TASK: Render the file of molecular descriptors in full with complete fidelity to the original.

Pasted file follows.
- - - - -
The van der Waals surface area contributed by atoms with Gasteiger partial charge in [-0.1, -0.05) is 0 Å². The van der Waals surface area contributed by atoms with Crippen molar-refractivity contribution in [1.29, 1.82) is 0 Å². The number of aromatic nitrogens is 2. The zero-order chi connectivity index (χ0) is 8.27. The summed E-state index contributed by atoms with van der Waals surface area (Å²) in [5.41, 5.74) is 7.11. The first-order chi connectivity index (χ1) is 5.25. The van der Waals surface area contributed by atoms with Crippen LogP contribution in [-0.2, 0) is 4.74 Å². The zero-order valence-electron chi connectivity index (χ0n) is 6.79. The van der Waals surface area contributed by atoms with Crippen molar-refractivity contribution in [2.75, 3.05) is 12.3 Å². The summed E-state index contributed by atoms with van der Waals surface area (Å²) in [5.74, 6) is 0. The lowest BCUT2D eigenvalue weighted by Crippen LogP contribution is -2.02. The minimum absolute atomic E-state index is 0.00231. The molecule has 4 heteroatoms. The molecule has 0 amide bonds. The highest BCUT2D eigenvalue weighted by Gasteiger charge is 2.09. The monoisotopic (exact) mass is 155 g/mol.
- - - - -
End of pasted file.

The van der Waals surface area contributed by atoms with Gasteiger partial charge in [-0.1, -0.05) is 0 Å². The van der Waals surface area contributed by atoms with Crippen molar-refractivity contribution in [1.29, 1.82) is 0 Å². The number of aromatic nitrogens is 2. The zero-order chi connectivity index (χ0) is 8.27. The summed E-state index contributed by atoms with van der Waals surface area (Å²) in [5.41, 5.74) is 7.11. The first-order chi connectivity index (χ1) is 5.25. The van der Waals surface area contributed by atoms with Crippen LogP contribution in [-0.2, 0) is 4.74 Å². The zero-order valence-electron chi connectivity index (χ0n) is 6.79. The van der Waals surface area contributed by atoms with Crippen molar-refractivity contribution in [2.75, 3.05) is 12.3 Å². The summed E-state index contributed by atoms with van der Waals surface area (Å²) in [5.74, 6) is 0. The lowest BCUT2D eigenvalue weighted by Crippen LogP contribution is -2.02. The minimum absolute atomic E-state index is 0.00231. The molecule has 4 heteroatoms. The molecule has 0 amide bonds. The highest BCUT2D eigenvalue weighted by Gasteiger charge is 2.09. The monoisotopic (exact) mass is 155 g/mol.